The building is the brainchild of building tycoon Minoru Mori (1934 ~ 2012). His vision: a city within a city. A place where people can work, live and play without commuting.
(worker in a office in Roppongi hills)
(Roppongi Hills residential buildings have a total of 793 luxurious apartments)
(cafe with a view in Roppongi Hills)
(gardens of Roppongi Hills)
(sakura at Roppongi Hills)
(Louis Vuitton Roppongi Hills)
(Mori Art Museum)
It took Mr. Mori 17 years and over $5 billion dollars to fulfill his dream. He acquired 27 acres of prime land by buying up 400 plots over 12 years in Roppongi (one of Tokyo's most expensive neighbourhoods). Finally, in 2000 construction started.
When Roppongi Hills opened in 2003 it was the toast of the town. It seemed like everyone was talking about it. The building recorded millions of visitors per month in its first year.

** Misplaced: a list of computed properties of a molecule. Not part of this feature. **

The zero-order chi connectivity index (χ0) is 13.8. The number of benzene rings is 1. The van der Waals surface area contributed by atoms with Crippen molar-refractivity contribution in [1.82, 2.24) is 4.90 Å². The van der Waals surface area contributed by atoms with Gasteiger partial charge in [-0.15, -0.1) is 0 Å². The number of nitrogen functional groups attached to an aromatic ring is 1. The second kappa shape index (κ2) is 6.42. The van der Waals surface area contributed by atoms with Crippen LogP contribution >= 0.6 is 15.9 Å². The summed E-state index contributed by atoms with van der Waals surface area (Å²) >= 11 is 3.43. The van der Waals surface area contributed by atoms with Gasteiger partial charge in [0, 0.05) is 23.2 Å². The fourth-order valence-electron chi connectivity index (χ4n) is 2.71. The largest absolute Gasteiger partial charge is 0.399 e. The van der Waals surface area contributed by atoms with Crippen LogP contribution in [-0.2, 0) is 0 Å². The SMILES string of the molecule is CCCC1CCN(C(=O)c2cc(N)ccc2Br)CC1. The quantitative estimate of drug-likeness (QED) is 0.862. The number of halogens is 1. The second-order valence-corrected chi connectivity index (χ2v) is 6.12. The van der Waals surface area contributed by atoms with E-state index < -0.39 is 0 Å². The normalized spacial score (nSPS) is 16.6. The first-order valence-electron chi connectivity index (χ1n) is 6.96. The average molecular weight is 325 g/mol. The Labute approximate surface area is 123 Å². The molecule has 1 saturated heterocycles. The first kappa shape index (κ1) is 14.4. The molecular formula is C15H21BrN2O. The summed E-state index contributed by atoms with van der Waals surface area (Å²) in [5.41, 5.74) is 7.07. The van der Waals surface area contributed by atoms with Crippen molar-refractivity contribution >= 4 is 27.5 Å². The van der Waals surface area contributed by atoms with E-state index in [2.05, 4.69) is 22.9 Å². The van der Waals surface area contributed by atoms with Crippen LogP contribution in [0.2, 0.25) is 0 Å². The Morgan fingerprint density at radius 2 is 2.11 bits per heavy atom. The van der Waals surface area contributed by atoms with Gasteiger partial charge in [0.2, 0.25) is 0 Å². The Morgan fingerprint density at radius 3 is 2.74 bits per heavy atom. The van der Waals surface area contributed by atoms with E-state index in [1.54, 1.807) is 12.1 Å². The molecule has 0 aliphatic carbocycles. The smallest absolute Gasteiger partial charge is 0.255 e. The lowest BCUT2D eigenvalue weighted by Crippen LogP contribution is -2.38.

Despite overall good reviews. Many visitors complained that the interior of the building is a impossible maze — that people with perfectly good navigation skills found themselves hopelessly lost in the buildings network of corridors. A urban legend persists that this was intentional: building designers aimed to trap shoppers.
Mr. Mori was a brilliant marketer. He ensured that Roppongi Hills was the center of high profile Tokyo events. The well managed gardens of Roppongi Hills are popular for hanami, autumn colors and Christmas lights.
Mr. Mori also made sure Roppongi Hills is photogenic. The building almost seems as if it was designed with photographers in mind.
Roppongi hills is one of the 5 best places to view Tokyo.